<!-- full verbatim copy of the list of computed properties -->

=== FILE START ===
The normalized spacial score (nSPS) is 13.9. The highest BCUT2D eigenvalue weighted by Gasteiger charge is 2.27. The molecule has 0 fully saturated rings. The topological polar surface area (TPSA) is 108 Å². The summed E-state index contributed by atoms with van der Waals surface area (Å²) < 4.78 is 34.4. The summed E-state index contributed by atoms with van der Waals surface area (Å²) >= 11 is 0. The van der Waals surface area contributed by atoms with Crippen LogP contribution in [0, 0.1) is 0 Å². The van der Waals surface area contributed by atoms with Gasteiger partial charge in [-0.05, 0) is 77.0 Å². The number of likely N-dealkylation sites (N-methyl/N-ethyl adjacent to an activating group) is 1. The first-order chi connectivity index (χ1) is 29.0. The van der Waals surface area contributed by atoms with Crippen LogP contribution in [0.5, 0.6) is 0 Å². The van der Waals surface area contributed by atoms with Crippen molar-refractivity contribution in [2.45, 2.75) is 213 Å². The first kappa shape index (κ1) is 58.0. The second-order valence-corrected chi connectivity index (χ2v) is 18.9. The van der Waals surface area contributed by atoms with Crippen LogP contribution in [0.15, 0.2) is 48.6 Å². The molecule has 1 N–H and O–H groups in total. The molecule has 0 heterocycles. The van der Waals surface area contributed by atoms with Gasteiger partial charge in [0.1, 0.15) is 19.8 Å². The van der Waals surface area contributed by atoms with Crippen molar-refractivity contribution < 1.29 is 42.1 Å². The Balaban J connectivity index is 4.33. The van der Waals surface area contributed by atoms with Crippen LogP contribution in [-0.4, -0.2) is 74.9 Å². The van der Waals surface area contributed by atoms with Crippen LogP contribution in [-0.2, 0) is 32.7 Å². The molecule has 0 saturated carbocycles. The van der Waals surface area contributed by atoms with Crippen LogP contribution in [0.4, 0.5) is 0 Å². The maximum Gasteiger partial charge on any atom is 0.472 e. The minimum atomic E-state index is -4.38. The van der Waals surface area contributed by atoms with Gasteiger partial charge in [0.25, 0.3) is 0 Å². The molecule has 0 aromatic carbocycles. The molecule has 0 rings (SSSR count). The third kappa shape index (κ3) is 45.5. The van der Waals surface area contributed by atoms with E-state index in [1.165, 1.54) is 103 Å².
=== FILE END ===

The normalized spacial score (nSPS) is 13.9. The highest BCUT2D eigenvalue weighted by Gasteiger charge is 2.27. The molecule has 0 fully saturated rings. The topological polar surface area (TPSA) is 108 Å². The summed E-state index contributed by atoms with van der Waals surface area (Å²) < 4.78 is 34.4. The summed E-state index contributed by atoms with van der Waals surface area (Å²) >= 11 is 0. The van der Waals surface area contributed by atoms with Crippen LogP contribution in [0, 0.1) is 0 Å². The van der Waals surface area contributed by atoms with Gasteiger partial charge in [-0.05, 0) is 77.0 Å². The number of likely N-dealkylation sites (N-methyl/N-ethyl adjacent to an activating group) is 1. The first-order chi connectivity index (χ1) is 29.0. The van der Waals surface area contributed by atoms with Crippen LogP contribution in [0.5, 0.6) is 0 Å². The van der Waals surface area contributed by atoms with Crippen molar-refractivity contribution in [2.45, 2.75) is 213 Å². The first kappa shape index (κ1) is 58.0. The second-order valence-corrected chi connectivity index (χ2v) is 18.9. The van der Waals surface area contributed by atoms with Crippen LogP contribution in [0.15, 0.2) is 48.6 Å². The molecule has 1 N–H and O–H groups in total. The molecule has 0 heterocycles. The van der Waals surface area contributed by atoms with Gasteiger partial charge in [0.1, 0.15) is 19.8 Å². The van der Waals surface area contributed by atoms with Crippen molar-refractivity contribution < 1.29 is 42.1 Å². The Balaban J connectivity index is 4.33. The van der Waals surface area contributed by atoms with Crippen LogP contribution in [-0.4, -0.2) is 74.9 Å². The van der Waals surface area contributed by atoms with Crippen LogP contribution in [-0.2, 0) is 32.7 Å². The molecule has 0 saturated carbocycles. The van der Waals surface area contributed by atoms with Crippen LogP contribution in [0.4, 0.5) is 0 Å². The maximum Gasteiger partial charge on any atom is 0.472 e. The minimum atomic E-state index is -4.38. The van der Waals surface area contributed by atoms with Gasteiger partial charge in [0.25, 0.3) is 0 Å². The molecule has 0 aromatic carbocycles. The molecule has 0 rings (SSSR count). The third kappa shape index (κ3) is 45.5. The van der Waals surface area contributed by atoms with E-state index in [1.165, 1.54) is 103 Å².